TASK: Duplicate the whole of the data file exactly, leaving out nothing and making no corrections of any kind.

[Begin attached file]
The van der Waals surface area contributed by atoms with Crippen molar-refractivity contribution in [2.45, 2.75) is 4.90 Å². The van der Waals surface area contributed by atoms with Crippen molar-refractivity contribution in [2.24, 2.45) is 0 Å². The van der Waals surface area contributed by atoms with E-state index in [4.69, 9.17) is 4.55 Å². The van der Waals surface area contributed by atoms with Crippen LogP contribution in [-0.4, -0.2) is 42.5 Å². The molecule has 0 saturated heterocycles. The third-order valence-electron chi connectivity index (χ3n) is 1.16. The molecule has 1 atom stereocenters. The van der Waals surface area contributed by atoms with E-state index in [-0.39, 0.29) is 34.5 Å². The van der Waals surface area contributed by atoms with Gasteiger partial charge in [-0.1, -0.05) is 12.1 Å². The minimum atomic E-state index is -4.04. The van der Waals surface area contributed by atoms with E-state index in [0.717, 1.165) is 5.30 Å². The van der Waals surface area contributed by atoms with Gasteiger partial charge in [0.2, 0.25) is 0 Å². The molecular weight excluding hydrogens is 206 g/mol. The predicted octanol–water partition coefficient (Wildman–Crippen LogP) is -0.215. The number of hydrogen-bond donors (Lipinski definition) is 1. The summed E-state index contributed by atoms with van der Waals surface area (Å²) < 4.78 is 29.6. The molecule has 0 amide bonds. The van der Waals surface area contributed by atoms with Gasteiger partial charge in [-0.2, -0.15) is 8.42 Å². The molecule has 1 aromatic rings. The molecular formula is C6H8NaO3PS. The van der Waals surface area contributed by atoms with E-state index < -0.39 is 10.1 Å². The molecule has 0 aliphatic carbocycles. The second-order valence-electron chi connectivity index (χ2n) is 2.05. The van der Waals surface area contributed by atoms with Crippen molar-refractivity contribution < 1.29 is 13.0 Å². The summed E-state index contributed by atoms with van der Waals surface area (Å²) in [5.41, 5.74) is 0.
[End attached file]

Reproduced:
The van der Waals surface area contributed by atoms with Crippen molar-refractivity contribution in [2.45, 2.75) is 4.90 Å². The van der Waals surface area contributed by atoms with Crippen molar-refractivity contribution in [2.24, 2.45) is 0 Å². The van der Waals surface area contributed by atoms with E-state index in [4.69, 9.17) is 4.55 Å². The van der Waals surface area contributed by atoms with Crippen LogP contribution in [-0.4, -0.2) is 42.5 Å². The molecule has 0 saturated heterocycles. The third-order valence-electron chi connectivity index (χ3n) is 1.16. The molecule has 1 atom stereocenters. The van der Waals surface area contributed by atoms with E-state index in [-0.39, 0.29) is 34.5 Å². The van der Waals surface area contributed by atoms with Gasteiger partial charge in [-0.1, -0.05) is 12.1 Å². The minimum atomic E-state index is -4.04. The van der Waals surface area contributed by atoms with E-state index in [0.717, 1.165) is 5.30 Å². The van der Waals surface area contributed by atoms with Gasteiger partial charge in [0.2, 0.25) is 0 Å². The molecular weight excluding hydrogens is 206 g/mol. The predicted octanol–water partition coefficient (Wildman–Crippen LogP) is -0.215. The number of hydrogen-bond donors (Lipinski definition) is 1. The summed E-state index contributed by atoms with van der Waals surface area (Å²) < 4.78 is 29.6. The molecule has 0 amide bonds. The van der Waals surface area contributed by atoms with Gasteiger partial charge in [-0.2, -0.15) is 8.42 Å². The molecule has 1 aromatic rings. The molecular formula is C6H8NaO3PS. The van der Waals surface area contributed by atoms with E-state index < -0.39 is 10.1 Å². The molecule has 0 aliphatic carbocycles. The second-order valence-electron chi connectivity index (χ2n) is 2.05. The van der Waals surface area contributed by atoms with Crippen molar-refractivity contribution < 1.29 is 13.0 Å². The summed E-state index contributed by atoms with van der Waals surface area (Å²) in [5.41, 5.74) is 0.